Lauren Asher, president of the Berkeley, Calif.-based Institute for College Access and Success voiced a similar concern.

"If you have to cut back — and that's a big if — then focusing your available resources on those who need it the most is the right way to go," she said. "However, some colleges may take this economic crisis as license to spend more on students with less need to attract students who are paying a larger share of their tuition dollars ... That's a real danger."

Few people pay the full sticker price at private schools, she said, and it's a positive development that some schools are becoming more transparent about how much students are expected to borrow.

Most private schools are in the process of setting their budgets for the next fiscal year and have yet to announce details on tuition and student aid projections. Some plan to offer more financial aid, in part because they plan to admit more students or raise tuition.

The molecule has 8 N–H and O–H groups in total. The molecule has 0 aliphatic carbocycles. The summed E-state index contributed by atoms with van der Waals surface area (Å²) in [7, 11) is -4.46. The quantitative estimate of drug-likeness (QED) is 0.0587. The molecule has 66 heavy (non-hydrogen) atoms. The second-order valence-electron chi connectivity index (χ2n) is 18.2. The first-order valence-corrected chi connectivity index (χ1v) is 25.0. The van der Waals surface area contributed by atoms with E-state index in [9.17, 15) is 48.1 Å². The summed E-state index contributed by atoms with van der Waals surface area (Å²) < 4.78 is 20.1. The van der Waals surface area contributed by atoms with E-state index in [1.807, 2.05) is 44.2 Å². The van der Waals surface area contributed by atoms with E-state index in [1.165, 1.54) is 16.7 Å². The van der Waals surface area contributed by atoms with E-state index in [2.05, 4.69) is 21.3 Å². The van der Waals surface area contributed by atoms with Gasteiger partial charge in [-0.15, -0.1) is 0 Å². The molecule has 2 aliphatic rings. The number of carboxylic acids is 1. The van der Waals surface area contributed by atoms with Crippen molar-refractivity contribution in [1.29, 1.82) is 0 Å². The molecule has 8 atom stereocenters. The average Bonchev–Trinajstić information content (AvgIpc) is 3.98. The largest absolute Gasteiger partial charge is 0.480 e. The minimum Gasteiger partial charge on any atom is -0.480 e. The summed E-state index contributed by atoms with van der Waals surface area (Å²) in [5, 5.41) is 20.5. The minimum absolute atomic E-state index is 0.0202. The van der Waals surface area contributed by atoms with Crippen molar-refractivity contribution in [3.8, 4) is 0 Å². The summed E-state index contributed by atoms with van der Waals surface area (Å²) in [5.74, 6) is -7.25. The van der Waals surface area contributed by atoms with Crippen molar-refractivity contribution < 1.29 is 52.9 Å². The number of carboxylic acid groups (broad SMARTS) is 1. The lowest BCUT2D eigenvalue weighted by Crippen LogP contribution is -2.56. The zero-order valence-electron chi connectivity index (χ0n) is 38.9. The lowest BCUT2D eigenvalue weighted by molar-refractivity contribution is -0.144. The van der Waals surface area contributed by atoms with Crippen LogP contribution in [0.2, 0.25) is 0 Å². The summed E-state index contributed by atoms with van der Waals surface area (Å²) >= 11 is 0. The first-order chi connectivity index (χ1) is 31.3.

Rice University in Houston plans a modest tuition increase and an increase to need-based financial aid. Rice President David Leebron said the school remains committed to a financial aid package that includes eliminating loans for families with incomes of less than $80,000, and capping total loans for four years of college at $10,000.

"It's a challenging time," Leebron said. "For us, at least, it's so fundamental to who we are that we remain attractive to middle- and lower-income students, we don't contemplate major changes."

Other colleges are looking to hold the line on aid. Colorado College's endowment declined by 19% last year to $400 million, leading to staff cuts and elimination of the football program.

Colorado College President Richard Celeste said the liberal arts school in Colorado Springs plans an "extremely modest tuition increase" and a financial aid increase to match. But beyond that, the college will not expand aid except for setting aside extra money for existing students in financial straits, he said.

"What we want to count on for our students and our families is a stable outlook for financial aid," Celeste said. "Obviously, I'd very much like to increase it, but I need to have the money first."